Let it Break Your Heart Wide Open

The more you open to the reality that you cannot rewrite your past and you cannot control or predict your future, the more your heart opens to the plight of being human. Inherently it’s a vulnerable undertaking and isn’t easy, especially if you’re trying to be kind, conscious and compassionate with yourself and everyone you encounter. Whatever has happened has shaped you, but it doesn’t have to define you or close you off to the possibility of joy. Whatever is coming is unknowable, but you can work on healing and knowing yourself, so the storms don’t knock you over when they come (some will no matter how much you prepare). You cannot know for certain what happens after this until you exhale for the final time. People will break your heart. Circumstances will break your heart. Let them. Hold all of that.

You can fight the groundlessness, but it will still be there. You can go down to the ocean and try to hold back the waves, too. You can allow this world, your life, your losses, your disappointments, frustrations, fear and despair to harden you. You can tell yourself other people have it easier (some do), and allow your heart to become encased in a bitter shell, but the more you toughen up against it (and aren’t we taught to do just that? Don’t cry, don’t be scared, don’t be angry), the more you also toughen yourself against joy, gratitude and the piercing yes of loving with your heart wide open. You can’t shut down the painful stuff without also closing yourself off to the incredible beauty in this world.

It actually feels good to embrace the truth of your smallness and your limitlessness. Your ability to love and to shine is what makes this life beautiful, and there’s no box, there are no circumstances that can hold you back in that regard unless you let them. It’s a relief to face both your vulnerability and your power. So many people feel alone in this thing, like they’re the only ones feeling this stuff, and everyone else is cruising along with their pithy updates and perfect glowy Instagram pictures. Everyone has grief, shame, confusion, fear and guilt. Doubt, anxiety and insecurity. Most people don’t talk about it because we’ve been taught these feelings are wrong, that they need to be dealt with and managed and hidden somewhere so as not to make other people uncomfortable. If you want to be known, seen and understood in this world, then you’re going to have to allow yourself to cry sometimes, to be scared, to be angry, to be whatever you are and to let those who are close to you see that stuff as well. If you edit out the painful parts, you’re going to feel very alone. It isn’t all going to be light.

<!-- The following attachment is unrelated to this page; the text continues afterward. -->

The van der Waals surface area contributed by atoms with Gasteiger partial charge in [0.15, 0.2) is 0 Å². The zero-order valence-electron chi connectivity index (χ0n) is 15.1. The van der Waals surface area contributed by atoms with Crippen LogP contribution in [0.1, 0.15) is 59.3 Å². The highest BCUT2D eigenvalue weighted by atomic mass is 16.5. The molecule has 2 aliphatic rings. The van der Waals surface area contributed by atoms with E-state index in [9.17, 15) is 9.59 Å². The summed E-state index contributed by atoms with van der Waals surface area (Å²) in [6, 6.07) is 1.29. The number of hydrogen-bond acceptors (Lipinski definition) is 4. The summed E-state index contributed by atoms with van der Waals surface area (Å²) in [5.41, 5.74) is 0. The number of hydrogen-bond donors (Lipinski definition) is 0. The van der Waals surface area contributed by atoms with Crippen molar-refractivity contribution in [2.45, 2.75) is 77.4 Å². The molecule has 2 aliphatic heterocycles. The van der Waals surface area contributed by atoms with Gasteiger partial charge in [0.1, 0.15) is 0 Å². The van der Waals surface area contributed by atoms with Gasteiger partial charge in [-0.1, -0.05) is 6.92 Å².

If you want to heal yourself, and you want to support other people in their own healing process (which is how we heal the world around us, too), then you’re going to have to head toward compassion. The best way to give people permission to be fully themselves is to be fully yourself. To knock the walls down and to admit sometimes you have no f&cking idea what to do. That sometimes you fold laundry with tears streaming down your face, and your heart full of why. It’s okay, it really is. Let this world and your life break your heart wide open. It feels a lot better that way.

Sending you love,

Ally Hamilton

If the posts are helpful, you can find my books here and my yoga courses and classes here.


I know sometimes things can feel really hopeless, like you’ve screwed everything up, or you can’t get any traction going, or no matter what you do, you always end up feeling isolated. Sometimes there are really ingrained coping mechanisms that keep a person at a “safe distance” from everyone else. Maybe that’s how you got through your childhood. by detaching or dissociating. If you cut yourself off from what you were feeling as a kid, if you took yourself somewhere else, somewhere safer, that can be a difficult switch to flip. I know lots of people who moved into adolescence coming out of a difficult childhood and just numbed out. Turned to drugs. Shut the thing down, so to speak. So if you have a lifetime history of cutting yourself off from what you’re feeling, and struggling to really trust or open to anyone, it’s perfectly natural to feel alienated and alone and like there’s not much point to any of it.